Published by: Magnetic Press
Written by: Pascal Jousselin
Illustrated by: Pascal Jousselin
MiSTER iNViNCiBLE is indeed a one of a kind, true superhero. Whether he is chasing down a thief, outsmarting a mad scientist, or fighting the evil Jester, MiSTER iNViCiBLE’s greatest superpowers are his words and forethought.
To begin, MiSTER iNViNCiBLE is well aware that he is a comic book superhero! He knows how comic books are created. Knowing that comic books rely on sequential art, for example, MiSTER iNViNCiBLE uses this knowledge to think ahead and backwards. Panels, speech balloons, and gutters are three of the most basic formatting terms for comic book stories. Knowing this traditional format, MiSTER iNViNCiBLE uses his superpowers to break these bounds of traditional comic book rules. Whether he is moving backwards or forwards in order to save the day, MiSTER iNViNCiBLE is able to think creatively about how to solve crimes and support his community.
Thanks to the unique magic of comics, MiSTER iNViNCiBLE not only saves the day, but also breaks traditional comic book storytelling boundaries. In short, MiSTER iNViNCiBLE is clever enough to be both a superhero and a groundbreaking storyteller.
Language Arts Elements of Story
Plot: MiSTER iNViNCiBLE strongly believes in the sometimes magical, sometimes ironic power of comics. Literally.
Settings: Grandville, museum, MiSTER iNViCiBLE’s home, boat, Gram Gram’s house, Bocce Ball Court, Mayor’s stage, market, Mayor’s Office, jail, news station, little island, the arctic, city park, subway station, mountains, space
Key Characters: MiSTER iNViNCiBLE, widow, orphan, kitty, elderly lady, police, Marathon Mike, Killer Robots, Gram Gram, Mr. Mayor, Old Grandpa Jack, Police Captain Jean-Pierre, Mad Scientist, Combat Robot, Two-Dee Boy / Fabrice, RiKTER 3000, CEO of Pestichem, the Jester, Mr. Dewtilly, Albert, Commander, Lily, polar bear, thief, Detective Dacier, the mysterious lady, Mrs. Sigourney, Mr. President, General Beefsteak, Pipistrelle, Rapidus, Chromaline, Spike, martian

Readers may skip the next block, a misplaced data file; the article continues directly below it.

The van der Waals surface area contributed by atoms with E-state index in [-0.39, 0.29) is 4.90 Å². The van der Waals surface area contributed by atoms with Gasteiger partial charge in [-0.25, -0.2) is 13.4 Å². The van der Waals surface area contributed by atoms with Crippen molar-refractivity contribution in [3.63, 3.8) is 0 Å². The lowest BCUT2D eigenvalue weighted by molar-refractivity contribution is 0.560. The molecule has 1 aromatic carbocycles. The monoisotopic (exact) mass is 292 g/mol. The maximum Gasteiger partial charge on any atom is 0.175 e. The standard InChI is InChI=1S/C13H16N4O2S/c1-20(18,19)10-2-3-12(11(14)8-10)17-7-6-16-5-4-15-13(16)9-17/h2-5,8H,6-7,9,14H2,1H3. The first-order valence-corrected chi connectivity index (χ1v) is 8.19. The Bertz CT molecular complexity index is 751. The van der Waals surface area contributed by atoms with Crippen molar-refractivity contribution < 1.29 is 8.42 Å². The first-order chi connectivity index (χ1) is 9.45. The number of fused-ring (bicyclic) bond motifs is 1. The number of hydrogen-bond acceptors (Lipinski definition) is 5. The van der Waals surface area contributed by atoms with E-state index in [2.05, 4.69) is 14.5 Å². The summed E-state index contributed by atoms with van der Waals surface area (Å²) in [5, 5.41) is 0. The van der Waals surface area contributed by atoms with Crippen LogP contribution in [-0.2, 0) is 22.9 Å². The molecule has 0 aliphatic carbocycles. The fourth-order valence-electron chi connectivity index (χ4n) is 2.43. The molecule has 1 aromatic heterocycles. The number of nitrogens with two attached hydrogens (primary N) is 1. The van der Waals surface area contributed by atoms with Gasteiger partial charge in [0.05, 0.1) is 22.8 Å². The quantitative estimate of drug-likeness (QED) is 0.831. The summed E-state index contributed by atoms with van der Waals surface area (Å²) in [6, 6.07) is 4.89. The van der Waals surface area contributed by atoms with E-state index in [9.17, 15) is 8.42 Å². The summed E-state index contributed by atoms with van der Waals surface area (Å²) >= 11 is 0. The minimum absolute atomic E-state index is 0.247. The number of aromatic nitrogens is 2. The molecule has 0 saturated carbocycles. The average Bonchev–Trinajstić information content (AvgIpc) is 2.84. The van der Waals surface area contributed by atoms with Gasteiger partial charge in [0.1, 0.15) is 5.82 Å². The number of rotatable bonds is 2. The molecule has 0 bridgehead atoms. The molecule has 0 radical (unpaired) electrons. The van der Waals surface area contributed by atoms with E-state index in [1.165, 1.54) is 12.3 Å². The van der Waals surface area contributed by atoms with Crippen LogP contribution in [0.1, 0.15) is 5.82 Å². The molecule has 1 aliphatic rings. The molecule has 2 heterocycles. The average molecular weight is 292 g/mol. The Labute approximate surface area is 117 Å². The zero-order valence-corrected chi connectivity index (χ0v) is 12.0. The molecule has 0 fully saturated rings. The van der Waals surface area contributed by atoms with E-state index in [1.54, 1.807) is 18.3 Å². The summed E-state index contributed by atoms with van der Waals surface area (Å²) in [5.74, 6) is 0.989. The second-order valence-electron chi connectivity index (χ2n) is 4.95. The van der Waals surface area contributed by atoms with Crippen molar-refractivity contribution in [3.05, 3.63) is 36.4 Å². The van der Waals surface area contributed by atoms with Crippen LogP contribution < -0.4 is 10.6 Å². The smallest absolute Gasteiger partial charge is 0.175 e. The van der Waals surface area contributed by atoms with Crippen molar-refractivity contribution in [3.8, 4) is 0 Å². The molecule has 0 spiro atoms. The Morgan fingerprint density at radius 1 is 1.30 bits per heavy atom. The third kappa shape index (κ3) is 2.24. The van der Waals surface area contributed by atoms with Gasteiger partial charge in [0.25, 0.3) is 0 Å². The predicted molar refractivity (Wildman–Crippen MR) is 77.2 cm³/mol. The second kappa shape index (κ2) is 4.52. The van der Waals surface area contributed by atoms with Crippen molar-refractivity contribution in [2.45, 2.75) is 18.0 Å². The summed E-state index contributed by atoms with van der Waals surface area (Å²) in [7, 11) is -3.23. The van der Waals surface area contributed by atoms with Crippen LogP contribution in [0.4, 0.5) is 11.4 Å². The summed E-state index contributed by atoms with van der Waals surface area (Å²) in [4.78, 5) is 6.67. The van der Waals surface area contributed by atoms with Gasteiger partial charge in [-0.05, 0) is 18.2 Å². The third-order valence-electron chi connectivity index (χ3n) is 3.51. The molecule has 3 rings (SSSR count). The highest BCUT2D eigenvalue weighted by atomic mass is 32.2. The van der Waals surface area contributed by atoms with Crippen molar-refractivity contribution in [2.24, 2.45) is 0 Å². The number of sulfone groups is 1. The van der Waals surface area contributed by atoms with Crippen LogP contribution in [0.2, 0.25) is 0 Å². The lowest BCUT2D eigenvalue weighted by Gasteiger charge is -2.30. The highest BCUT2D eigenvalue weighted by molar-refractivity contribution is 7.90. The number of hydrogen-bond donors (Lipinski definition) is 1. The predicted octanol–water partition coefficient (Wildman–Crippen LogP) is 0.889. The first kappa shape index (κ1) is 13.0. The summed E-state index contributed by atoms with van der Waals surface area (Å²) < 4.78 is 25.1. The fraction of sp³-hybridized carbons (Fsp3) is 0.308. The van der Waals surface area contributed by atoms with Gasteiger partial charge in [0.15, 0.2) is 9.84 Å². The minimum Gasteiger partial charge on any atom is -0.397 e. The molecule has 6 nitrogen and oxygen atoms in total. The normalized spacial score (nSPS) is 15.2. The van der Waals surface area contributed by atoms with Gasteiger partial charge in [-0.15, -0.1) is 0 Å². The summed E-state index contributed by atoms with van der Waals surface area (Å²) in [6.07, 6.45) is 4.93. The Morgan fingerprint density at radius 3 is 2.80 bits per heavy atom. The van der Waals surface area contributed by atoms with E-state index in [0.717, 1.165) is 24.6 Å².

Major Themes: Storyboarding and Format, Problem-solving, Words and Images, Heroism, Science
Lesson Plan Recommendations Using the Common Core Standards
Writing: Text Types and Purposes
Write narratives to develop real or imagined experiences or events using effective technique, relevant descriptive details, and well-structured event sequences.
* The number(s) referenced above corresponds to the number used by the Common Core Standards (www.corestandards.com)
Twenty-first century librarians and educators are pretty well aware of the popularity of comic books and graphic novels to enhance reading comprehension. Embraced more and more each year by schools and libraries around the world, reading comic books and graphic novels are proving that they actually provide a more diverse reading experience that activates two types of intelligences: visual-spatial and verbal-linguistic (Gardner, 1983).
While teachers and librarians continue to learn about scholarly publications about teaching reading with comic books and graphic novels, there is a significant need for more scholarship that discusses teaching writing with comic books and graphic novels.
MiSTER iNViNCiBLE highlights both a traditional approach to writing in comic book format alongside some clever and new approaches to writing in comic book format. Jousselin’s MiSTER iNViNCiBLE specifically calls on young writers to rethink how they can use panels, gutters, and speech balloons to tell comic book stories.
Before reading, ask students to share what they know about comic books and graphic novels and how to read them. Record and discuss student responses.
Next, introduce students to either a selection or the entire collection of Jousselin’s MisTER iNViNCiBLE. Walk the class through the first MiSTER iNViNCiBLE comic book story of choice, and ask them to discuss what is similar and/or different to what the class recorded and discussed before reading. Update the record of student responses to include their new thoughts on similarities and / or differences in the storytelling.
Students should then be encouraged to read a few MiSTER iNViNCiBLE comic book story selections on their own and take notes on how the stories were told, again noting both similarities and / or differences.